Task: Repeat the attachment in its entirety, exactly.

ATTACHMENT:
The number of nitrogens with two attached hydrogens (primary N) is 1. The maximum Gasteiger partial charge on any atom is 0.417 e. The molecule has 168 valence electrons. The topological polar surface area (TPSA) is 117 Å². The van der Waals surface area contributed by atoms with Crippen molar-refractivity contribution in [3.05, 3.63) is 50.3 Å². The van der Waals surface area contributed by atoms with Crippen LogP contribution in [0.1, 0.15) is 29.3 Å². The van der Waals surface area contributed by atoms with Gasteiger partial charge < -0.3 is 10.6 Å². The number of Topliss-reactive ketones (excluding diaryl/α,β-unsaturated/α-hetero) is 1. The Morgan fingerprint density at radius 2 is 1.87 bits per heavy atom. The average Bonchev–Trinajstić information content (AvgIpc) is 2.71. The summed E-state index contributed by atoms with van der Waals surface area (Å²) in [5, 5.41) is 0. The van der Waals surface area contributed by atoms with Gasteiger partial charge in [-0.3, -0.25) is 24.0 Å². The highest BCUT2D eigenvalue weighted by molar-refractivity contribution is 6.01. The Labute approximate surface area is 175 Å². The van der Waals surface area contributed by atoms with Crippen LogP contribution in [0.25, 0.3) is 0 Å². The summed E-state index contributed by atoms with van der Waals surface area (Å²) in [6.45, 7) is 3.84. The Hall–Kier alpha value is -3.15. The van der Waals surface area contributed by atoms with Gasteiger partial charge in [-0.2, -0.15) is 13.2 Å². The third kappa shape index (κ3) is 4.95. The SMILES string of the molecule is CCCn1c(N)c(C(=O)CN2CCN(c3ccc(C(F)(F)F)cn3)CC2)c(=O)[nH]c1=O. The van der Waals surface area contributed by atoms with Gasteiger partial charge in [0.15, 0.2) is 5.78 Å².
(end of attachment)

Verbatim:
The number of nitrogens with two attached hydrogens (primary N) is 1. The maximum Gasteiger partial charge on any atom is 0.417 e. The molecule has 168 valence electrons. The topological polar surface area (TPSA) is 117 Å². The van der Waals surface area contributed by atoms with Crippen molar-refractivity contribution in [3.05, 3.63) is 50.3 Å². The van der Waals surface area contributed by atoms with Crippen LogP contribution in [0.1, 0.15) is 29.3 Å². The van der Waals surface area contributed by atoms with Gasteiger partial charge < -0.3 is 10.6 Å². The number of Topliss-reactive ketones (excluding diaryl/α,β-unsaturated/α-hetero) is 1. The Morgan fingerprint density at radius 2 is 1.87 bits per heavy atom. The average Bonchev–Trinajstić information content (AvgIpc) is 2.71. The summed E-state index contributed by atoms with van der Waals surface area (Å²) in [5, 5.41) is 0. The van der Waals surface area contributed by atoms with Gasteiger partial charge in [-0.3, -0.25) is 24.0 Å². The highest BCUT2D eigenvalue weighted by molar-refractivity contribution is 6.01. The Labute approximate surface area is 175 Å². The van der Waals surface area contributed by atoms with Crippen LogP contribution in [0.25, 0.3) is 0 Å². The summed E-state index contributed by atoms with van der Waals surface area (Å²) in [6.45, 7) is 3.84. The Hall–Kier alpha value is -3.15. The van der Waals surface area contributed by atoms with Gasteiger partial charge in [-0.2, -0.15) is 13.2 Å². The third kappa shape index (κ3) is 4.95. The SMILES string of the molecule is CCCn1c(N)c(C(=O)CN2CCN(c3ccc(C(F)(F)F)cn3)CC2)c(=O)[nH]c1=O. The van der Waals surface area contributed by atoms with Gasteiger partial charge in [0.15, 0.2) is 5.78 Å².